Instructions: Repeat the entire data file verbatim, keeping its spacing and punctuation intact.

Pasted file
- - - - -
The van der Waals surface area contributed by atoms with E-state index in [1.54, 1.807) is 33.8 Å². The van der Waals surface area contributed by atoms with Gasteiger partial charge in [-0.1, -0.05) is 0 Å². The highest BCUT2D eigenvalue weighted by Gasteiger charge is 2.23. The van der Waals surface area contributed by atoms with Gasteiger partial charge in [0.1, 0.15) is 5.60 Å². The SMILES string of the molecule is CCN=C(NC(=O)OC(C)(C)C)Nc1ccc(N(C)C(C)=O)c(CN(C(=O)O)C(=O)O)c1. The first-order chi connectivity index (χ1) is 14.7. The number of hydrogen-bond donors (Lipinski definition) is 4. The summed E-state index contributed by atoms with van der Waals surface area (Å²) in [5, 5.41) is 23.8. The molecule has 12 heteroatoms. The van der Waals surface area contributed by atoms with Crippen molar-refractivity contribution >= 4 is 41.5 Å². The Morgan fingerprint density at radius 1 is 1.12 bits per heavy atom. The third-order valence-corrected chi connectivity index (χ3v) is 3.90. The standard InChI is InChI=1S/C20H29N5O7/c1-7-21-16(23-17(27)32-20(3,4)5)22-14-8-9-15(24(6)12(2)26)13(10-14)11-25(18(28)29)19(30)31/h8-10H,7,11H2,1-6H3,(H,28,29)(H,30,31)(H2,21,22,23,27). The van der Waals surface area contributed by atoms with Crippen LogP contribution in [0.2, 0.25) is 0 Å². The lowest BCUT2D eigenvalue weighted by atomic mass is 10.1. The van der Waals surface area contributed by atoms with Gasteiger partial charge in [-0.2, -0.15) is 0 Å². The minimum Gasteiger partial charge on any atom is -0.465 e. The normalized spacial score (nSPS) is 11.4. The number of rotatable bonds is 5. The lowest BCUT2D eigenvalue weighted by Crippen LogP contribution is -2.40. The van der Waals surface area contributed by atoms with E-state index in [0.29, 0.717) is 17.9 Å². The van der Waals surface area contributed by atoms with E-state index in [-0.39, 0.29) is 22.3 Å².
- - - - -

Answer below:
The van der Waals surface area contributed by atoms with E-state index in [1.54, 1.807) is 33.8 Å². The van der Waals surface area contributed by atoms with Gasteiger partial charge in [-0.1, -0.05) is 0 Å². The highest BCUT2D eigenvalue weighted by Gasteiger charge is 2.23. The van der Waals surface area contributed by atoms with Gasteiger partial charge in [0.1, 0.15) is 5.60 Å². The SMILES string of the molecule is CCN=C(NC(=O)OC(C)(C)C)Nc1ccc(N(C)C(C)=O)c(CN(C(=O)O)C(=O)O)c1. The first-order chi connectivity index (χ1) is 14.7. The number of hydrogen-bond donors (Lipinski definition) is 4. The summed E-state index contributed by atoms with van der Waals surface area (Å²) in [5, 5.41) is 23.8. The molecule has 12 heteroatoms. The van der Waals surface area contributed by atoms with Crippen molar-refractivity contribution >= 4 is 41.5 Å². The Morgan fingerprint density at radius 1 is 1.12 bits per heavy atom. The third-order valence-corrected chi connectivity index (χ3v) is 3.90. The standard InChI is InChI=1S/C20H29N5O7/c1-7-21-16(23-17(27)32-20(3,4)5)22-14-8-9-15(24(6)12(2)26)13(10-14)11-25(18(28)29)19(30)31/h8-10H,7,11H2,1-6H3,(H,28,29)(H,30,31)(H2,21,22,23,27). The van der Waals surface area contributed by atoms with Crippen LogP contribution in [0.2, 0.25) is 0 Å². The lowest BCUT2D eigenvalue weighted by atomic mass is 10.1. The van der Waals surface area contributed by atoms with Gasteiger partial charge in [-0.2, -0.15) is 0 Å². The minimum Gasteiger partial charge on any atom is -0.465 e. The normalized spacial score (nSPS) is 11.4. The number of rotatable bonds is 5. The lowest BCUT2D eigenvalue weighted by Crippen LogP contribution is -2.40. The van der Waals surface area contributed by atoms with E-state index in [0.29, 0.717) is 17.9 Å². The van der Waals surface area contributed by atoms with E-state index in [-0.39, 0.29) is 22.3 Å².